In January 2002, Complainant was alerted that the domain names were registered by Red Alert located in Florida, United states of America. A search of the Florida Secretary of Stateís records revealed that the WHOIS information was fictitious and Registrantís correct information was Red Alert Security & Alarms, Inc. located at a different Florida address (Complaint, Exhibit G).
In October 2002, the sites for the domain names were activated and the domain name <bellsouthsecurity.com> resolved to a website stating "Welcome to the website of "www.protection1.com"", while the domain name <bellsouthsecuritysystems.com> opened to a "Coming soon" page.
The Respondentís use of the <www.protection1.com> domain name in the website connected to the <bellsouthsecurity.com> domain name also demonstrates Respondentís bad faith and intent to deceive the consuming public because BellSouth and Protection One, Inc. have entered into a business relationship to promote and sell security-related goods and services in the same geographic location as the Respondent. Respondent is not affiliated with BellSouth or Protection One. Indeed, Respondentís intentional attempts to attract consumers to his website for commercial gain, by creating a likelihood of confusion with the Complainantís mark as to the source, sponsorship, affiliation, or endorsement of its website or location or of a product or service on its website or location is evidence of registration and use in bad faith according to the Policy, paragraph 4(b)(iv).
Complainant attempted several times to reach an amicable solution of the dispute. Three cease and desist letters were sent via Federal Express and e-mail to the Respondent, dated January 31, 2002, November 26, 2002, and February 19, 2003, (Complaint, Exhibits H, I and K respectively), but the Respondent has not shown any intention of reaching an agreement with the Complainant.
A response to the first cease and desist letter was sent via e-mail address to Complainant by a certain Michael Calderone, stating that he did not open attachments. However, the website at the URL "www.bellsouthsecurity.com" was taken down.
The e-mail response to the second letter was that Complainant should inform Respondent, should it be interested in purchasing a domain name. Shortly after the second letter was sent, the website at the URL "www.bellsouthsecurity.com" was again activated stating "Welcome to the website of "www.protection1.com"".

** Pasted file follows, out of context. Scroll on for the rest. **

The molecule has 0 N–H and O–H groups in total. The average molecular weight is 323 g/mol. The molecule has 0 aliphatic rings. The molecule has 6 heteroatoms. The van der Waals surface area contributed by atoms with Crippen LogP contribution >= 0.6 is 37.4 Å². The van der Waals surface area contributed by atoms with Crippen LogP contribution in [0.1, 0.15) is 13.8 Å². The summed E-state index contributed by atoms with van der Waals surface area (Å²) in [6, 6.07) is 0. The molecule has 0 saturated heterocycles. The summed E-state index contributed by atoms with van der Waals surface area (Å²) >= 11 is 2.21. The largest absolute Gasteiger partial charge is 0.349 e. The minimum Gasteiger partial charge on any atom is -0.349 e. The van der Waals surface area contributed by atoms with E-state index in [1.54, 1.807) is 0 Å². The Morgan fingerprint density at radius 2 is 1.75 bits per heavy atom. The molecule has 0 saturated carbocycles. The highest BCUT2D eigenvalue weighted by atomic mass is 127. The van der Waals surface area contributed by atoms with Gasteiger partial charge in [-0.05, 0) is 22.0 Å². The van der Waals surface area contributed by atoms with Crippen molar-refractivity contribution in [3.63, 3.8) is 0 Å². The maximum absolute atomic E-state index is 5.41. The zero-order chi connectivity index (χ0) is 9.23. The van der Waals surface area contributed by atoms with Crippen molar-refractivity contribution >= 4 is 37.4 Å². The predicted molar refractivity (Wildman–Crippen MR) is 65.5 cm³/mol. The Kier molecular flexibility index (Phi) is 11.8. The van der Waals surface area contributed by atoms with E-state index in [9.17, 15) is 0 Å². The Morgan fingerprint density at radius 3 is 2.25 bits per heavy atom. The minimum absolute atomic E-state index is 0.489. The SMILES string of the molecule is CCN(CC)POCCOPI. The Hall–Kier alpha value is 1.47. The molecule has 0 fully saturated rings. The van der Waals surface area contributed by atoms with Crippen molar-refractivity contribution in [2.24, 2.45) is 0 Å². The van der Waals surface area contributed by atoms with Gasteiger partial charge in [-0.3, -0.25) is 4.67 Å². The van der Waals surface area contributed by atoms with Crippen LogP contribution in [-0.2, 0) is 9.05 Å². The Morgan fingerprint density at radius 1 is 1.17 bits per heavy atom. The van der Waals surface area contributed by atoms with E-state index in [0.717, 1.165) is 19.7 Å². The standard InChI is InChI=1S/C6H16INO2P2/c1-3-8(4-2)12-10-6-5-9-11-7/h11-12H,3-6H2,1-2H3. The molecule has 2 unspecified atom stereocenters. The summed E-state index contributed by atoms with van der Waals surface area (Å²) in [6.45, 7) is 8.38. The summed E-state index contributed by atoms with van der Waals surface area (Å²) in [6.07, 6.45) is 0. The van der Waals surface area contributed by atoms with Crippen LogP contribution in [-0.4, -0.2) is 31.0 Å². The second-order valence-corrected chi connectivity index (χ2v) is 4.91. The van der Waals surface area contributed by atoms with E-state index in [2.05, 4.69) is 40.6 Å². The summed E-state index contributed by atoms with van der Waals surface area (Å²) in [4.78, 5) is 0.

When Complainantís counsel sent the final cease and desist letter, an e-mail was sent from an e-mail address which listed Michael Calderone as the sender stating that "no such person [Michael Calderone] at this address". Apart from that, the contact information listed in the WHOIS database for the domain names was changed in order to mislead the Complainant that the domain names were transferred and frustrate its efforts to prevent infringement of the BELLSOUTH mark. However, the contact e-mail address and the domain name server information remained identical.
Moreover, the passive holding of the <bellsouthsecuritysystems.com> domain name for such a long time indicates that Respondentís clear intention was to disrupt the Complainantís business pursuant to paragraph 4(b)(iii) under the Policy.
The Respondentís pattern of conduct leaves no doubt as to the domain name registration and use in bad faith. The Panel finds that the Complainant has proven paragraph 4(a)(iii) under the Policy.
Consequently, all the prerequisites for cancellation or transfer of the domain names are fulfilled, according to the remedies available under paragraph 4 (i) of the Policy.
The Complainant has requested transfer of the domain names.
For all the foregoing reasons, in accordance with paragraphs 4(i) of the Policy and 15 of the Rules, the Panel orders that the domain name registrations < bellsouthsecurity.com> and < bellsouthsecuritysystems.com> be transferred to the Complainant.
Date: August 1, 2003
1. See BellSouth Corporation v. B.E.L.-Tronics
Limited, Civil Action No. 1-93-CV-1714-CC, finding that BELL "has been and continues
to be a famous trademark", CompanŪa de Radiocomunicaciones Můviles S.A. and
BellSouth Corporation v. Juan Bolinhas d/b/a "Movicom BellSouth", WIPO
Case No. D2000-0915, October 5, 2000, at paragraph 6(b) finding that Complainant
had a reasonable claim that the BELLSOUTH mark was famous or at least well known
in the U.S. and other countries, BellSouth Intellectual Property Corporation
v. Craig Waltzer, WIPO Case No. D2000-1581,
January 23, 2001, at paragraph 6 finding that "Complainant's BELL mark is well
known among consumers and Internet users as a source of telecommunications services
and goods" and BellSouth Intellectual Property Corporation v. Texas Internet,
WIPO Case No. D2002-0559, August 14, 2002,
at paragraph 5 finding that the domain name